reward, so if you view humans as intelligent

agents, what do you think is the purpose and

meaning of life for us humans?

You’ve talked about this discovery, do you see

humans as an instance of power play, agents?

Humans are curious and that means they behave

like scientists, not only the official scientists

but even the babies behave like scientists and

they play around with their toys to figure out

how the world works and how it is responding to

their actions and that’s how they learn about

gravity and everything.

In 1990 we had the first systems like that which

would just try to play around with the environment

and come up with situations that go beyond what

they knew at that time and then get a reward for

creating these situations and then becoming more

general problem solvers and being able to understand

more of the world.

I think in principle that curiosity strategy or

more sophisticated versions of what I just

described, they are what we have built in as well

because evolution discovered that’s a good way of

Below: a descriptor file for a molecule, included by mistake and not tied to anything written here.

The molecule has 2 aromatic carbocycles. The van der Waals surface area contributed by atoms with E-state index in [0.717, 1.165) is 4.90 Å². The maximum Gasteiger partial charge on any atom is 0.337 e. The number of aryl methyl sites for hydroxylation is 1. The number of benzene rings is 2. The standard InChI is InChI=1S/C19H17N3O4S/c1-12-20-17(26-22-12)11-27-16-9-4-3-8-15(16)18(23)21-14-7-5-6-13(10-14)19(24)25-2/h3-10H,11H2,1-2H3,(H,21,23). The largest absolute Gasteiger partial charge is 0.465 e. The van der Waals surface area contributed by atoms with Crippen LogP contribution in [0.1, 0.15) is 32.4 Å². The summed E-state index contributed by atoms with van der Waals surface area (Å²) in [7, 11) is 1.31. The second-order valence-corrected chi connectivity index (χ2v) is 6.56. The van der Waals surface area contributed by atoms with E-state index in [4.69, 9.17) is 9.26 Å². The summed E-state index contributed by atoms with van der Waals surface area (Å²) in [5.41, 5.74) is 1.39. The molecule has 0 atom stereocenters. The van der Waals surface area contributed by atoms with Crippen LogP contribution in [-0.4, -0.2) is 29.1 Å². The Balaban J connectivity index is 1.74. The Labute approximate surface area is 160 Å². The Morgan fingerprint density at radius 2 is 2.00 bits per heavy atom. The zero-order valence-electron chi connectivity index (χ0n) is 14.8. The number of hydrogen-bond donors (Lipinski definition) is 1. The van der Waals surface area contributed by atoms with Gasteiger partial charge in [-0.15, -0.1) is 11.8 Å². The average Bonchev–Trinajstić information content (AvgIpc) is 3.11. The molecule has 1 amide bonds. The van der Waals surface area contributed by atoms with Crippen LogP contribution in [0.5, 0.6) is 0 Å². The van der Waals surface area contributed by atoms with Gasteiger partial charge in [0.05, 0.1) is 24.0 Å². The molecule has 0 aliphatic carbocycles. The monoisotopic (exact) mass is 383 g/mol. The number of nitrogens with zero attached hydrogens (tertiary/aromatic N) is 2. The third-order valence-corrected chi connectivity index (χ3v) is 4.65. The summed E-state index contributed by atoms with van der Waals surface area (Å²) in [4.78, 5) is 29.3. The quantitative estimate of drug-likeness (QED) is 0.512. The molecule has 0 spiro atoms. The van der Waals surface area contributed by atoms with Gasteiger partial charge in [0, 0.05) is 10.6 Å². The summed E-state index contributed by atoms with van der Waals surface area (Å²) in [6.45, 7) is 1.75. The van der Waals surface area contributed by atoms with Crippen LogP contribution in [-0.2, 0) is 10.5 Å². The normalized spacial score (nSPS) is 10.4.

exploring the unknown world and a guy who explores

the unknown world has a higher chance of solving

the mystery that he needs to survive in this world.

On the other hand, those guys who were too curious

they were weeded out as well so you have to find

this trade off.

Evolution found a certain trade off.

Apparently in our society there is a certain

percentage of extremely explorative guys and it

doesn’t matter if they die because many of the

others are more conservative.

It would be surprising to me if that principle of

artificial curiosity wouldn’t be present in almost

exactly the same form here.

In our brains.

You are a bit of a musician and an artist.

Continuing on this topic of creativity, what do you

think is the role of creativity and intelligence?

So you’ve kind of implied that it’s essential for

intelligence if you think of intelligence as a

problem solving system, as ability to solve problems.

But do you think it’s essential, this idea of


We never have a program, a sub program that is

called creativity or something.